Changing Motorcycles

I had extreme difficulties keeping my Harley Ultra Limited upright at stops. I finally admitted to myself that the bike was simply too tall and heavy for me to continue beating my head on the wall, or the pavement. I was heading for an injury if I didn’t relent.
I made arrangements to sell the bike and wandered into the used bike department to kill some time. This was like a visit to the animal shelter for a person who had just lost a pet.
This bike stood tall and picked me. It’s a 2011 Harley Softail Deluxe, a model that’s a favorite among women riders. The seat is only 26 inches off the ground and has a very low center of gravity, making it easy to keep upright.
I know when I’m licked (pun intended) and realized that my love affair with motorcycles can continue. This is my new Girl.


I’ve developed excellent riding skills and I find that I may have been taking too many risks. I love to lean my Ultra over in a curve, to the point of scraping the foot boards. I’ve come to understand that any unforeseen hazard in the roadway might result in a crash.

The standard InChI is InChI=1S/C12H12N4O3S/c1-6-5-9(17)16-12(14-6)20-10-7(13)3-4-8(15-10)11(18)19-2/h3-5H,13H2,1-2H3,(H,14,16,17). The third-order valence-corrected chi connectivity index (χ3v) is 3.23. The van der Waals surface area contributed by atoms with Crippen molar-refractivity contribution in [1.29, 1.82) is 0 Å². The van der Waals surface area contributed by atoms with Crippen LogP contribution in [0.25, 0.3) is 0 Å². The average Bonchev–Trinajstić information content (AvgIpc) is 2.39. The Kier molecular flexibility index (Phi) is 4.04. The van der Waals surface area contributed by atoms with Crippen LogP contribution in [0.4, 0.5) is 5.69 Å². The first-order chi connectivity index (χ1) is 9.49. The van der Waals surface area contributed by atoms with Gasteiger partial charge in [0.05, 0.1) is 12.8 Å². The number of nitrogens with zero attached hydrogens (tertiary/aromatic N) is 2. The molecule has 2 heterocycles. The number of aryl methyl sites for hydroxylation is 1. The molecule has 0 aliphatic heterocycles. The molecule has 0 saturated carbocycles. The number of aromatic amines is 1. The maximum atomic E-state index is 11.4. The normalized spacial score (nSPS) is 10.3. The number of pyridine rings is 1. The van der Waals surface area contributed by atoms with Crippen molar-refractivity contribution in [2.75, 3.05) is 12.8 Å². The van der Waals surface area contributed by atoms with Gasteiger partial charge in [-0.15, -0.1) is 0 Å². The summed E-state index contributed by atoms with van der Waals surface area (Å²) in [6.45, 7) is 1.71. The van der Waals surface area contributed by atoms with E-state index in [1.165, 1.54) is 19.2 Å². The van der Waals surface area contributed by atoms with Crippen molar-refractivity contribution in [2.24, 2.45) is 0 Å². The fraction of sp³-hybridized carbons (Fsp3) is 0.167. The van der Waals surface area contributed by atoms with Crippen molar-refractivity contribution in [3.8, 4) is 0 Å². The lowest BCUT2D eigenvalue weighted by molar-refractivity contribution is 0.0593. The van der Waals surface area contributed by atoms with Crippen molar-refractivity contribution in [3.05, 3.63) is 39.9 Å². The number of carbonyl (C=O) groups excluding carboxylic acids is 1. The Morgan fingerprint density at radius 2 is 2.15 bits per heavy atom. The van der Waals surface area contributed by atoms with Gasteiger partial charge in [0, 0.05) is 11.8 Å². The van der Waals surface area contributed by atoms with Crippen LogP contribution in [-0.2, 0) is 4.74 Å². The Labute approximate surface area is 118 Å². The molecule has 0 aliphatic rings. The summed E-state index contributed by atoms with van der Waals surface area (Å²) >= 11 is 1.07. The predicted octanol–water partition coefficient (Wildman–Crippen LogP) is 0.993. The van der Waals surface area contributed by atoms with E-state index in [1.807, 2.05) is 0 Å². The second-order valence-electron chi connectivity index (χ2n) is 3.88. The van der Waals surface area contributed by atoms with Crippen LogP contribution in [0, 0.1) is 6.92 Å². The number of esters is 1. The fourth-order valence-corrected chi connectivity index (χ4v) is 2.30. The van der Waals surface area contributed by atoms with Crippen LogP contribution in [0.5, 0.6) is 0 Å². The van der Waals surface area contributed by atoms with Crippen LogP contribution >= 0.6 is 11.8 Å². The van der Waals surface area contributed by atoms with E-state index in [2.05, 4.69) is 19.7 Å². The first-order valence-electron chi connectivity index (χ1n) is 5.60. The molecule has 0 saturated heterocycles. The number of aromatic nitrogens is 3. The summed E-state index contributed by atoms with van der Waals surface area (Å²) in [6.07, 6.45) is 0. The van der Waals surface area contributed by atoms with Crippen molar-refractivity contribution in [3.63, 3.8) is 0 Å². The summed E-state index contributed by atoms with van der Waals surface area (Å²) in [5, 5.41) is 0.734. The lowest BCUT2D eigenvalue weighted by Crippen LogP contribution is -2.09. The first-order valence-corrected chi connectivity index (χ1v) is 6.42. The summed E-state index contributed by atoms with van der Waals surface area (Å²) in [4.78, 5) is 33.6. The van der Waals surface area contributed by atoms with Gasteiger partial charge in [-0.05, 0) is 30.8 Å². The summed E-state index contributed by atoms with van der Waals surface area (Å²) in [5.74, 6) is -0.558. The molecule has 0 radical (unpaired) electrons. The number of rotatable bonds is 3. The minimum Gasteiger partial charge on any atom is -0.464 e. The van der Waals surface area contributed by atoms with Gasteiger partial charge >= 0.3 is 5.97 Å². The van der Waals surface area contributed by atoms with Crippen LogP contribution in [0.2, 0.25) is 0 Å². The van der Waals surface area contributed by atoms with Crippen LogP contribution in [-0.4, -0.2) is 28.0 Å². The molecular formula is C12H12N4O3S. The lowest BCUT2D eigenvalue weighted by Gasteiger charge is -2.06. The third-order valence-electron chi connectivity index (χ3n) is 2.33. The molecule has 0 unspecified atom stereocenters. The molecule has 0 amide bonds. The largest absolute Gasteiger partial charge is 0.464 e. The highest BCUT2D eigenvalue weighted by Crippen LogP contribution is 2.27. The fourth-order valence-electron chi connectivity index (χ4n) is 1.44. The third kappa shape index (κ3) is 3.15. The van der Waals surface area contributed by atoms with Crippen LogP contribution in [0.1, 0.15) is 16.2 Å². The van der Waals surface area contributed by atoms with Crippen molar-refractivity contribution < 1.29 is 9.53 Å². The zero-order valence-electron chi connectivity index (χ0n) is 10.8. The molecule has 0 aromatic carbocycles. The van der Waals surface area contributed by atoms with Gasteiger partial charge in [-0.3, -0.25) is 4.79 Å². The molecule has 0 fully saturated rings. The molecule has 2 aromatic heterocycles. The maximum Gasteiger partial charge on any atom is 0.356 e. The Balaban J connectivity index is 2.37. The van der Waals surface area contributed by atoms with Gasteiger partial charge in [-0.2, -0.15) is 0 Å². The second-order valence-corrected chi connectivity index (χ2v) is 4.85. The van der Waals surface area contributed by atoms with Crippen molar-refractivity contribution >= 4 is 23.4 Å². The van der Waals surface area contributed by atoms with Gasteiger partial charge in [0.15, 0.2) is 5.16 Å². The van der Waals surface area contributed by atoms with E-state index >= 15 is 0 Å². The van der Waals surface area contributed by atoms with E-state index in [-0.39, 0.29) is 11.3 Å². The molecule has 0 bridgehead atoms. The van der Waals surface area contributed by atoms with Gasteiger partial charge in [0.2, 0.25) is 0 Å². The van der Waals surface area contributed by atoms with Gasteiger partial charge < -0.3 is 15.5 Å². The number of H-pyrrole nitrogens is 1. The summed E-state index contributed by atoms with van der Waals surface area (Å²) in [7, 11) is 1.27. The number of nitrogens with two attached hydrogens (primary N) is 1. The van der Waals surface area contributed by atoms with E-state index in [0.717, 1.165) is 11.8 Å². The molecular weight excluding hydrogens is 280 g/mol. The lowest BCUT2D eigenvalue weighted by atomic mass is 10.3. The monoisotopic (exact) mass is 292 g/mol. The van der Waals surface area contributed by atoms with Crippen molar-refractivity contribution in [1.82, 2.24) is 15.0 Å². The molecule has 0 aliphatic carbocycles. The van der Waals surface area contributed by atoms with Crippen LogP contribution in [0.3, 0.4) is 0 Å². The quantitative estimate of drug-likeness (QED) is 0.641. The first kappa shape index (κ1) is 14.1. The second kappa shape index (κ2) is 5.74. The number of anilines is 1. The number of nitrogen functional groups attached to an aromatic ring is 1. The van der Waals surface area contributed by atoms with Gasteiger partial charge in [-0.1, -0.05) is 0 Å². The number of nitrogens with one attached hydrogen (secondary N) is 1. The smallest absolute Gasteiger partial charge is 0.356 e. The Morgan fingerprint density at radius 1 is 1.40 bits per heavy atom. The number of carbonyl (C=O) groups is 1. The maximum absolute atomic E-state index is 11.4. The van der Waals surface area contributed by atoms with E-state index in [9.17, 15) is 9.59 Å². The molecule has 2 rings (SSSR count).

So, my new Girl and I are learning how to ride all over again. First off, she won’t let me lean like that. It doesn’t take much lean for her to protest and tell me to knock off the daredevil stuff.
I got a nice afternoon recently and rode Highway 6 west to the roundabout. Interstate 80 has replaced Highway 6, which was a major east-west mode of transportation.
I turned south and rode to Crete, Nebraska, then on to Wilber, DeWitt and to Beatrice. There was very little traffic and the sun shone brilliantly.
I love this little Girl and am whipping her around like she was a Honda 350. She loves to dance and has a wonderful soft, cushy ride.
I took Highway 77 north back to Lincoln and then decided to continue north to Highway 79, through Valparaiso and on to Highway 92. I stopped for gas in Weston, Nebraska and rode through Wahoo. I paid my respects to the phone booth which served as the World Headquarters for the David Letterman show for many years. Yes, look it up, it was a phone booth in Wahoo, Nebraska.
I was on a long curve to change roads and leaned over and accelerated, but the bike said, no-no, don’t do that. Her little foot boards hang low and scrape easily, to help train me to ride safe. I rolled off the throttle and slowed.
I finished the day with 180 miles for the afternoon. We have a lot of miles left to fully bond with each other, but so far it has been a wonderful experience.